Councilman Garry Bredefeld felt such reports should be released in a timely manner, saying Gliatta may have made a mistake by withholding his findings.

Wallace Attorney Still Doesn’t Have Report

Warren Paboojian, Wallace’s attorney, is still waiting for the police internal affairs report.

He says Gliatta should have released his findings.

“I don’t think that’s a call that he should be making. He’s just assuming that the people of Fresno are going to somehow riot. This was a serious case for my client, but it doesn’t involve a death. I give the citizens of this community a little bit more credit than he does,” Paboojian said.

He thinks Gliatta should release the report immediately.

“What’s the excuse now?” Paboojian asked.

As far as the case, things are moving slowly, Paboojian said, partially because of the coronavirus pandemic.

“(London Wallace) is waiting for justice. He is waiting for his day in court,” Pabjoojian said.

2 Responses

  1. troy

    Fresno PD is mostly a fine group of people. And like most groups , there are going to be a few that aren’t quality individuals.

    Reply
  2. Bernard Rieux

    Quan: “ I watched his response to the reform commission last week, and his answer could not have been more honest about why he is waiting until October to release his findings of that particular case.”

    That’s just not true. He was deceptive in his answer. He initially responded that the report was delayed because of “the number of officers and witnesses involved.” He only later confessed that the real reason was due to “issues in the community.” He also eventually admits that his report was completed shortly after the IA report, which seems to contradict his initial answer about the number of witnesses causing the hold up.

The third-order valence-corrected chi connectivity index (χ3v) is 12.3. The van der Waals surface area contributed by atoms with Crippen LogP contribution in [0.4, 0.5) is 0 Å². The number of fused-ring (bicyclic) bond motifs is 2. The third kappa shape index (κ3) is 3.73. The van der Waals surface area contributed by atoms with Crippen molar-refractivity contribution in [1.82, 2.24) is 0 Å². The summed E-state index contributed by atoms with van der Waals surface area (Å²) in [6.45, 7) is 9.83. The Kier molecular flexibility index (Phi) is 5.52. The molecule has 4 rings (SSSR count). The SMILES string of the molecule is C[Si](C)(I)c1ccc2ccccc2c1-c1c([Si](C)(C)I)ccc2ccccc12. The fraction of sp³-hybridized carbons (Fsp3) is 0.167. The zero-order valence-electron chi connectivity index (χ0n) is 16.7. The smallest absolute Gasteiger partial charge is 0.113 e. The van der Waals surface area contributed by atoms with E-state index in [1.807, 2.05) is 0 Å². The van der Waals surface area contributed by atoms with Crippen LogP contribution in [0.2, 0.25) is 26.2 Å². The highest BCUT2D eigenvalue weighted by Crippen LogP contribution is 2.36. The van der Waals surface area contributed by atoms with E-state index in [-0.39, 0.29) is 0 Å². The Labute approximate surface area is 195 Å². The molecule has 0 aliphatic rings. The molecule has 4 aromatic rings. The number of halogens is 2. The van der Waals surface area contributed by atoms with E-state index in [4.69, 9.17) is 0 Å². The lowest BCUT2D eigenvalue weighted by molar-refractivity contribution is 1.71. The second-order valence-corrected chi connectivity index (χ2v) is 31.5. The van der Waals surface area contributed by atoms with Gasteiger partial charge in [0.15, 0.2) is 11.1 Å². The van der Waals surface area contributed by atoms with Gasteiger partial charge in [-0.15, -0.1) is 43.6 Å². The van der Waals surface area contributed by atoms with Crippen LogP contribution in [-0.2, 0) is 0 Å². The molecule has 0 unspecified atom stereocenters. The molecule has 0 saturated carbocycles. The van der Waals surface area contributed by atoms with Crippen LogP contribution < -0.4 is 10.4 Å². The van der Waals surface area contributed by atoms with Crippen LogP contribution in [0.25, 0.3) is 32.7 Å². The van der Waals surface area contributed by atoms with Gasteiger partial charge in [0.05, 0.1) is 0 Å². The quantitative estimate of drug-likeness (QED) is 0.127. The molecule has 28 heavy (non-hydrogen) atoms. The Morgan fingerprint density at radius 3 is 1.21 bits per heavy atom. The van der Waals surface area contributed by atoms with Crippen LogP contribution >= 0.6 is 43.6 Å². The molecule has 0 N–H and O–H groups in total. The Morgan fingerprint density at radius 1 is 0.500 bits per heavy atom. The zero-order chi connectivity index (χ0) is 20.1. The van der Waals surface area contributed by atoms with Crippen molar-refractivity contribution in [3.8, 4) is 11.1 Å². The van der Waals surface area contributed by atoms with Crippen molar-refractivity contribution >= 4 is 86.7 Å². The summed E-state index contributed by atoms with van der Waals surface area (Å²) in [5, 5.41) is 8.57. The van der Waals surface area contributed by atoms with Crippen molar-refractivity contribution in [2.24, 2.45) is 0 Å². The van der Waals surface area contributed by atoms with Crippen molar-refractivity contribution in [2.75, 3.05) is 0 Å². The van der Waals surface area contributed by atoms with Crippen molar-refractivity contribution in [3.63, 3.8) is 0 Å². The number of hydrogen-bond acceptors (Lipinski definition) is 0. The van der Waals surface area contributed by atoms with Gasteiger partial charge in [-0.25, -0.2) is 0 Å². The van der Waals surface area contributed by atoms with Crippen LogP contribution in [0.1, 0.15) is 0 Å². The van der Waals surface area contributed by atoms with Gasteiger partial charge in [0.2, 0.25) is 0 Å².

At minute 7:45 of the recording from the 9/16 Community Input subcommittee meeting on the Fresno-CPR website:

    Questioner: “That [London Wallace incident] happened I believe in January of 2019. Why was the turnaround so long on that one?”

    Gliatta: “Because of the number of officers involved and the number of witnesses involved.”

    It’s revealing that his first instinct when hit with a question like this is to further shield the police by answering deceptively.

    It’s clear from reading OIR reports that the public perception of police is often at the forefront of Gliatta’s mind. In the Isiah Murriatta-Golding report from the first quarter of 2018, his recommendations include the suggestion that supervisors encourage officers to avoid using certain vocabulary like “hasty operation” in their reports that might have negative connotations to the public. One of his recently published recommendations (apparently in lieu of the Wallace findings) is that the police department make it easier for people to send them compliments.

    While defending the role of his office in the subcommittee meetings, Gliatta painted an image of his work as the completely objective art of applying laws and policies to the evidence in front of him. But clearly there’s plenty of subjectivity involved in coming up with his recommendations, or decisions about when to best time the release of reports according to what he personally feels is the proper level of public criticism of police.

    Instead of trying to puppet master public opinion, why not just release the facts and let people decide for themselves? Why is the independent investigator doing PR for the police department?

    Reply